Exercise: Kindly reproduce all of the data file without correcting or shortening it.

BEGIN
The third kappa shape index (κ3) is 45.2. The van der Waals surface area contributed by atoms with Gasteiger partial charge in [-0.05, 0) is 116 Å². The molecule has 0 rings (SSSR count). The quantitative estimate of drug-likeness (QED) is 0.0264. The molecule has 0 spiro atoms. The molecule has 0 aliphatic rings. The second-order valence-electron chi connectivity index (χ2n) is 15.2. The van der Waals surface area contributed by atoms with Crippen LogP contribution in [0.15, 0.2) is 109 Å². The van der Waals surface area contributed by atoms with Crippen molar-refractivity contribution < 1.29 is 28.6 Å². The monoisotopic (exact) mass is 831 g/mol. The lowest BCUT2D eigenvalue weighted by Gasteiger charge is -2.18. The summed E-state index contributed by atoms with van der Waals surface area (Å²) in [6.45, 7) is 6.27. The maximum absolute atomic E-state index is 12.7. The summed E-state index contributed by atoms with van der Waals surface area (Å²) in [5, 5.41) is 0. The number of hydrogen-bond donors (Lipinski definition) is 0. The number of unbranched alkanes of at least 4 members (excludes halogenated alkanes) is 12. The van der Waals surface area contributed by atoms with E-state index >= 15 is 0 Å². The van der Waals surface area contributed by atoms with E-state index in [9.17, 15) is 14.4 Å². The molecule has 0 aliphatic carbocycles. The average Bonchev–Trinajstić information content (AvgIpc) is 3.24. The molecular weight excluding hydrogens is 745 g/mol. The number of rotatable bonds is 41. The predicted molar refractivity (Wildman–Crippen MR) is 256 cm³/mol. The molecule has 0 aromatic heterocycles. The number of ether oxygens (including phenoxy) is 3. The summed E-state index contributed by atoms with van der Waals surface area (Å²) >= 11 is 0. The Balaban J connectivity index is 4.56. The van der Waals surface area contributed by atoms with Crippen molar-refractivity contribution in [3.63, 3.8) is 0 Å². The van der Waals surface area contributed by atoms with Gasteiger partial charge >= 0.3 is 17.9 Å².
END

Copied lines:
The third kappa shape index (κ3) is 45.2. The van der Waals surface area contributed by atoms with Gasteiger partial charge in [-0.05, 0) is 116 Å². The molecule has 0 rings (SSSR count). The quantitative estimate of drug-likeness (QED) is 0.0264. The molecule has 0 spiro atoms. The molecule has 0 aliphatic rings. The second-order valence-electron chi connectivity index (χ2n) is 15.2. The van der Waals surface area contributed by atoms with Crippen LogP contribution in [0.15, 0.2) is 109 Å². The van der Waals surface area contributed by atoms with Crippen molar-refractivity contribution < 1.29 is 28.6 Å². The monoisotopic (exact) mass is 831 g/mol. The lowest BCUT2D eigenvalue weighted by Gasteiger charge is -2.18. The summed E-state index contributed by atoms with van der Waals surface area (Å²) in [6.45, 7) is 6.27. The maximum absolute atomic E-state index is 12.7. The summed E-state index contributed by atoms with van der Waals surface area (Å²) in [5, 5.41) is 0. The number of hydrogen-bond donors (Lipinski definition) is 0. The number of unbranched alkanes of at least 4 members (excludes halogenated alkanes) is 12. The van der Waals surface area contributed by atoms with E-state index >= 15 is 0 Å². The van der Waals surface area contributed by atoms with E-state index in [9.17, 15) is 14.4 Å². The molecule has 0 aliphatic carbocycles. The average Bonchev–Trinajstić information content (AvgIpc) is 3.24. The molecular weight excluding hydrogens is 745 g/mol. The number of rotatable bonds is 41. The predicted molar refractivity (Wildman–Crippen MR) is 256 cm³/mol. The molecule has 0 aromatic heterocycles. The number of ether oxygens (including phenoxy) is 3. The summed E-state index contributed by atoms with van der Waals surface area (Å²) >= 11 is 0. The Balaban J connectivity index is 4.56. The van der Waals surface area contributed by atoms with Crippen molar-refractivity contribution in [3.63, 3.8) is 0 Å². The van der Waals surface area contributed by atoms with Gasteiger partial charge >= 0.3 is 17.9 Å².